EGU22-4896
https://doi.org/10.5194/egusphere-egu22-4896
EGU General Assembly 2022
© Author(s) 2022. This work is distributed under
the Creative Commons Attribution 4.0 License.

Addressing the difficulties in quantifying the Twomey effect for marine warm clouds from multi-sensor satellite observations and reanalysis

Hailing Jia1, Johannes Quaas1, Edward Gryspeerdt2, Christoph Böhm3, and Odran Sourdeval4
Hailing Jia et al.
  • 1Universität Leipzig, Leipzig Institute for Meteorology, Leipzig, Germany (hailing.jia@uni-leipzig.de)
  • 2Space and Atmospheric Physics Group, Imperial College London, UK
  • 3Institute for Geophysics and Meteorology, University of Cologne, Cologne, Germany
  • 4Laboratoire d’Optique Atmosphérique, Université de Lille, CNRS, Lille, France

Aerosol–cloud interaction is the most uncertain component of the overall anthropogenic forcing of the climate, in which the Twomey effect plays a fundamental role. Satellite-based estimates of the Twomey effect are especially challenging, mainly due to the difficulty in disentangling aerosol effects on cloud droplet number concentration (Nd) from possible confounders. By combining multiple satellite observations and reanalysis, this study investigates the impacts of a) updraft, b) precipitation, c) retrieval errors, as well as (d) vertical co-location between aerosol and cloud, on the assessment of Nd-toaerosol sensitivity (S) in the context of marine warm (liquid) clouds. Our analysis suggests that S increases remarkably with both cloud base height and cloud geometric thickness (proxies for vertical velocity at cloud base), consistent with stronger aerosol-cloud interactions at larger updraft velocity. In turn, introducing the confounding effect of aerosol–precipitation interaction can artificially amplify S by an estimated 21 %, highlighting the necessity of removing precipitating clouds from analyses on the Twomey effect. It is noted that the retrieval biases in aerosol and cloud appear to underestimate S, in which cloud fraction acts as a key modulator, making it practically difficult to balance the accuracies of aerosol–cloud retrievals at aggregate scales (e.g., 1° × 1° grid). Moreover, we show that using column-integrated sulfate mass concentration (SO4C) to approximate sulfate concentration at cloud base (SO4B) can result in a degradation of correlation with Nd, along with a nearly twofold enhancement of S, mostly attributed to the inability of SO4C to capture the full spatio-temporal variability of SO4B. These findings point to several potential ways forward to account for the major influential factors practically by means of satellite observations and reanalysis, aiming at an optimal observational estimate of global radiative forcing due to the Twomey effect.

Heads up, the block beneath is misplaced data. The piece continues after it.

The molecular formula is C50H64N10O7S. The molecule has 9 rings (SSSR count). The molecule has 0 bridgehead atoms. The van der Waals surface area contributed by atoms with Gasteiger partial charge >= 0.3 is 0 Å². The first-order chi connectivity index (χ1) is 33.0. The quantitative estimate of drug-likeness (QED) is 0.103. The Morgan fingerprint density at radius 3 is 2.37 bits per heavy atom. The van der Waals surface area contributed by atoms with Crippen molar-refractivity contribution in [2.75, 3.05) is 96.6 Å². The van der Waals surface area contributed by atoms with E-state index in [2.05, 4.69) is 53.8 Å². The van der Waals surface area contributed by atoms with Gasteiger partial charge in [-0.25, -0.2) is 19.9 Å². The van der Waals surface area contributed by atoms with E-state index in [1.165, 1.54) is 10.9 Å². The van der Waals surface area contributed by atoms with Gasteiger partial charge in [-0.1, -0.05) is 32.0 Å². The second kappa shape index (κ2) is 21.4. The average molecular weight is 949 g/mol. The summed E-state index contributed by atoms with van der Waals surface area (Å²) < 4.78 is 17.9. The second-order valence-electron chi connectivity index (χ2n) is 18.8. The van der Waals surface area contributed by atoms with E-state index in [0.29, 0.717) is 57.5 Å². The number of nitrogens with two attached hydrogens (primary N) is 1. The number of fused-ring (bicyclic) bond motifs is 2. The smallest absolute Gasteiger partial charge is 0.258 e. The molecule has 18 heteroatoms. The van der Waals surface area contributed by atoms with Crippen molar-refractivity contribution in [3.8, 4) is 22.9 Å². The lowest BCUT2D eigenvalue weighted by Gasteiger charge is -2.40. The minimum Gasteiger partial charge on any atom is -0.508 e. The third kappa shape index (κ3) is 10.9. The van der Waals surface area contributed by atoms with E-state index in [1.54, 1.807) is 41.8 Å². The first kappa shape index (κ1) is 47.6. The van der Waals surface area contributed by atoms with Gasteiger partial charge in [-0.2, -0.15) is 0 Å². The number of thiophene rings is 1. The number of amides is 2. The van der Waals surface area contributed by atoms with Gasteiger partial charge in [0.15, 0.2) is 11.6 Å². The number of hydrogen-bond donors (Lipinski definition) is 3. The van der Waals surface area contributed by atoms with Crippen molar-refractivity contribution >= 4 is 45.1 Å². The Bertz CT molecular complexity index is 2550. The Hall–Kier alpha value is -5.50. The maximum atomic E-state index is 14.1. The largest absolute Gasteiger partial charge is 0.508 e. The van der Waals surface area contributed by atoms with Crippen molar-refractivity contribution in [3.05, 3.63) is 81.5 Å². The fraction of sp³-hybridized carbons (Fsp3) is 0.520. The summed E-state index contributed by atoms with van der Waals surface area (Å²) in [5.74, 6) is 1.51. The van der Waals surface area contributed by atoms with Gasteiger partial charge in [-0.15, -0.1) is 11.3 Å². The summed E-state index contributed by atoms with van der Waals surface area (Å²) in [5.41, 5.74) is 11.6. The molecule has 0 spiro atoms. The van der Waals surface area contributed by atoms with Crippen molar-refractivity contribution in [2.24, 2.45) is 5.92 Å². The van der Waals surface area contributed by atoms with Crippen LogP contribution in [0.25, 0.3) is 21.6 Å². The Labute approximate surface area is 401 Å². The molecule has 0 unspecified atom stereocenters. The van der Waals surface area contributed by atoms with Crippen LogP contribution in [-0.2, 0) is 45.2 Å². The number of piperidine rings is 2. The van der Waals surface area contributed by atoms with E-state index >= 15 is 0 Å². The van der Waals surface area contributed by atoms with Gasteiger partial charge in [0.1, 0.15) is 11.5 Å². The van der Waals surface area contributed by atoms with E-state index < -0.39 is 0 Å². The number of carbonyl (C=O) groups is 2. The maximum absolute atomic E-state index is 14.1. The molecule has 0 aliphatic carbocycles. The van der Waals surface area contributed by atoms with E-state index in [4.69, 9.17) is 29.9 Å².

How to cite: Jia, H., Quaas, J., Gryspeerdt, E., Böhm, C., and Sourdeval, O.: Addressing the difficulties in quantifying the Twomey effect for marine warm clouds from multi-sensor satellite observations and reanalysis, EGU General Assembly 2022, Vienna, Austria, 23–27 May 2022, EGU22-4896, https://doi.org/10.5194/egusphere-egu22-4896, 2022.

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